When Katy Skelton and her husband, Drew Acuff, relocated from Savannah, Georgia, two-and-a-half years ago, the New York City apartment gods were seemingly poised in their favor. “We stayed with a friend for the first month, liked the Crown Heights neighborhood, and took the second place we looked at,” she recalls of their serendipitous search. The sun-drenched, recently renovated space ticked off all the right boxes for the Brooklyn-based furniture designer, who envisioned a blank canvas for displaying her favorite pieces. Click here to see more images from Katy Skelton's home.
Outfitting her new 700-square-foot residence wasn’t a problem: Skelton had amassed a vast collection of art and furnishings while working as a product designer at Four Hands in Austin, Texas, and, later, while traveling as a graduate student studying furniture design at Savannah College of Art and Design. The couple’s biggest decorating challenge became narrowing down that collection to create a serene retreat within the city, an especially difficult task for the discerning Skelton, who makes a point of surrounding herself in her small-batch, American-made pieces before sending them into production.
“Our friends come over all the time and tell us our apartment looks completely different from the last time they were here,” Skelton laughs. “But I like to live with my products so that I can make little tweaks if I want to. It’s my personal quality assurance process.” It’s no surprise given Skelton’s stance on standards and social responsibility: she verifies that the manufacturers she partners with in Pennsylvania and Texas pay fair wages, offer safety training and equipment, and provide a healthy working environment.
Still, she has a refreshingly realistic take on incorporating responsibly manufactured items into her own home: “We’re like everyone else; it comes down to budget,” she says. “So, we do what we can.” Which means, among the prototypes from Skelton’s eponymous line, you’ll find a healthy mix: fair-trade items crafted by artisans in India, a Crate and Barrel sofa (made in the U.S.A., of course), inventive DIY projects, cobbled together from inexpensive IKEA finds—plus Skelton’s clean, mid-century aesthetic to unite them all. And while the home has a wonderfully moody, masculine edge, it is softened by the space’s crisp white walls, ample natural light, and a highly personal eye for detail.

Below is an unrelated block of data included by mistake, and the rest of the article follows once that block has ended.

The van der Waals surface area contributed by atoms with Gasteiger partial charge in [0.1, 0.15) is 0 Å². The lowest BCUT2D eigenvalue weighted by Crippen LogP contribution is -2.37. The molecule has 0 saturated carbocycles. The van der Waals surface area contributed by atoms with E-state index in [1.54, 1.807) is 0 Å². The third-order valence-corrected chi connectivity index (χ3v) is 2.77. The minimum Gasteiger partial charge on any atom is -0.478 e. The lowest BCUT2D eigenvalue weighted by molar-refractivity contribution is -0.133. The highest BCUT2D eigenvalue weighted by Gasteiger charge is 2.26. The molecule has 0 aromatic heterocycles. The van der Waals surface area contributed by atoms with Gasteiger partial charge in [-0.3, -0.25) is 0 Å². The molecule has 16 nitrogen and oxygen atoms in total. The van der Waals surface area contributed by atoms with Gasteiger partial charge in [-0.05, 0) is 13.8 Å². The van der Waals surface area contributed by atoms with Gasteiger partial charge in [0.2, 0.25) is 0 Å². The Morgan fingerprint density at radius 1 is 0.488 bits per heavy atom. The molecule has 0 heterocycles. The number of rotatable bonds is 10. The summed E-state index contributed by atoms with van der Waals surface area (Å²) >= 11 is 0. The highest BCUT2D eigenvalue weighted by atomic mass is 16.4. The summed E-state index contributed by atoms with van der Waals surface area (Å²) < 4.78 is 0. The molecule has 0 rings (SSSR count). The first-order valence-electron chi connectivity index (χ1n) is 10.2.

Ask Skelton about any piece in her home, and she’ll give you its history. From the framed pencil drawing by her grandmother that hangs next to the bed to the foo dogs purchased on a trip to Hong Kong (and subsequently painted a soothing shade of mint), nothing is displayed without a tremendous amount of consideration. “Some days I get tired of having accessories everywhere, so I clear off all of the surfaces,” she says. “Other times I’m nostalgic, and I really want the mementos from our honeymoon in Thailand on display.” Whichever combination she prefers, the constant evolution makes for a space that’s always original, never mass-produced, and just the right blend of design skill and chance.
TIPS FROM THIS HOME TOUR Katy Skelton shares her thoughts on decorating with integrity
1. Embrace change without being wasteful. Skelton believes that the design process is an evolution. “Give yourself permission to change things,” she says. “Just don’t get in the habit of buying pieces with the intention of getting rid of them later.”
2. Invest in local, aspiring designers. “Etsy and Workof.com are two resources I use to find beautiful, affordable pieces,” Skelton shares. “Workof.com has a great mission to promote local designers. It’s a win win.”
3. Go green, cautiously. “If you plan to buy something green be wary of what the terminology means,” she advises. “If the wood is sustainably sourced, but the labor used to put it together isn’t socially responsible, is it worth it? Don’t let the marketing fool you."